3 big questions about Trump's coronavirus diagnosis
The president is ill. His rival may have also been exposed. We're a month away from a monumental election. America is in uncharted territory.
The president has COVID-19.
In a series of announcements and tweets on Thursday night, President Trump confirmed first that his advisor Hope Hicks had tested positive for the coronavirus and that he would be quarantining — and then, a few hours later, that he and the first lady had also tested positive.
"We will begin our quarantine and recovery process immediately," he wrote on Twitter. "We will get through this TOGETHER!"
The announcement, while shocking, was hardly a surprise. The president has by and large refused to wear a mask in public — a measure most experts say is among the most effective countermeasures to prevent the spread of the virus — and he has increasingly insisted on holding large-scale rallies and campaign events with thousands of attendees, many of whom also didn't wear masks or socially distance. At Tuesday night's presidential debate, much of his entourage reportedly didn't wear masks, either. One reporter who visited the White House in August called it a "petri dish" for the illness.
But there are a million questions to be asked and answered about how this news affects the governance of the United States, the direction of the presidential campaign, and even the future of America's so-far dismal response to the pandemic:
Is it time to dust off the 25th Amendment again? During the early stages of Trump's presidency, more than a few observers expressed hope that he might be removed from office using the 25th Amendment, which governs scenarios of how and why the powers of the presidency can be passed to the vice president. But that idea relied on the possibility of a majority of Trump's own Cabinet declaring him unfit for duty — a possibility that faded over the years as the president increasingly installed loyalists atop executive branch agencies.
The amendment wasn't really designed to be used to remove a bad president. But it is designed to ensure the smooth governance of this country if the president is incapacitated: It was passed in the aftermath of John F. Kennedy's assassination, when officials became terrified that a badly injured president might leave the White House in limbo for an extended period of time. While Trump will no doubt get the very best medical care this country can furnish, the truth remains that he is a septuagenarian and that COVID-19 has taken a high toll on the elderly. It is very easy to imagine scenarios well short of death in which it might be appropriate — even necessary — to invoke the amendment and transfer the powers of the presidency, perhaps temporarily to Vice President Mike Pence.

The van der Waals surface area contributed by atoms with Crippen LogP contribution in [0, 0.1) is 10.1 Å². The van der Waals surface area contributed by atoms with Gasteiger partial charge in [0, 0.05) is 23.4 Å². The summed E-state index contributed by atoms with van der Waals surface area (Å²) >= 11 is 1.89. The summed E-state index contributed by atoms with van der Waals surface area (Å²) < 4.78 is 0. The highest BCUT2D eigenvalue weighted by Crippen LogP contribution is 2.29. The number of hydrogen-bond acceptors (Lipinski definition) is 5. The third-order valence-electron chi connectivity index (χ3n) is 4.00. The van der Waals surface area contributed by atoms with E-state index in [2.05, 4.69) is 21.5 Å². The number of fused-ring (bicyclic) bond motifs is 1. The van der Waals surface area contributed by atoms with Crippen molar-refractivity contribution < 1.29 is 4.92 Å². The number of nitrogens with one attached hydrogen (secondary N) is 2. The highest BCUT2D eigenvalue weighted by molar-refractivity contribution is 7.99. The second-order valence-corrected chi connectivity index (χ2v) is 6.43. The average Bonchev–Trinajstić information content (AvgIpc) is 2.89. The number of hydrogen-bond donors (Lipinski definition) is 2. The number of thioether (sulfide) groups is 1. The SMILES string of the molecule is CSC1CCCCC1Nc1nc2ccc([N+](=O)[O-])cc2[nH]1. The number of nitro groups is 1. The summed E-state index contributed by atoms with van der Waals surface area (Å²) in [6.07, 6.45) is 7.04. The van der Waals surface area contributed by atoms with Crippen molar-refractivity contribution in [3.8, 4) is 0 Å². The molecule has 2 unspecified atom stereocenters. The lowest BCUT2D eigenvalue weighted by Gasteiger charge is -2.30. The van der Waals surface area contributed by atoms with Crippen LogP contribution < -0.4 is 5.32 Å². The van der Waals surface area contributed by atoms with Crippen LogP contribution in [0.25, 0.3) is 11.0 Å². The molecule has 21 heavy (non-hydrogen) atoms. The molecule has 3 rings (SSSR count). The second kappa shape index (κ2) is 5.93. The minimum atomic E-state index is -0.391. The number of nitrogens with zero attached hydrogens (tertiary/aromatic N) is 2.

We're not there yet, obviously. But Pence and other senior White House officials should be prepared.
Will the the remaining presidential debates be canceled? Only two nights before announcing he had COVID-19, Trump spent 90 minutes in a room with former Vice President Joe Biden, his opponent in November's election, and spent much of the time shouting. Even though the two men remained distanced throughout the evening, there is a real possibility that Biden was exposed to the virus. America is in unprecedented territory, then, where the health of the two contenders for its highest office may be in danger at the same time. There is a potential for chaos.
The ugliness of Tuesday's debate prompted a push to cancel the remaining debates entirely — an idea that both candidates resisted, at least publicly. If Trump develops no symptoms, it's possible he could emerge from a 14-day quarantine just in time for the scheduled October 15 meeting. But if the campaigns and debate officials looked at this mess and decided the potential danger to the candidates and their teams is just not worth it, that would be entirely justifiable.
Will reality about the coronavirus finally set in for Trump and his supporters? Since the beginning of the pandemic, Trump has tried to downplay the virus and its effects, or insisted that it will merely go away on its own soon. Many of his constituents seem to believe the pandemic is a hoax. It is part of the reason 200,000 Americans have died from the virus.
Trump has long been a practitioner of magical thinking, but at this moment he cannot deny the essential reality of having the virus, nor what that will mean for his own life and work for at least the next few weeks. It is late in the day for Trump to take the virus seriously. Now he is literally living with the consequences of his own failure to effectively confront the pandemic. Will he take his own illness seriously? In a contest between reality and fantasy, reality almost always wins.
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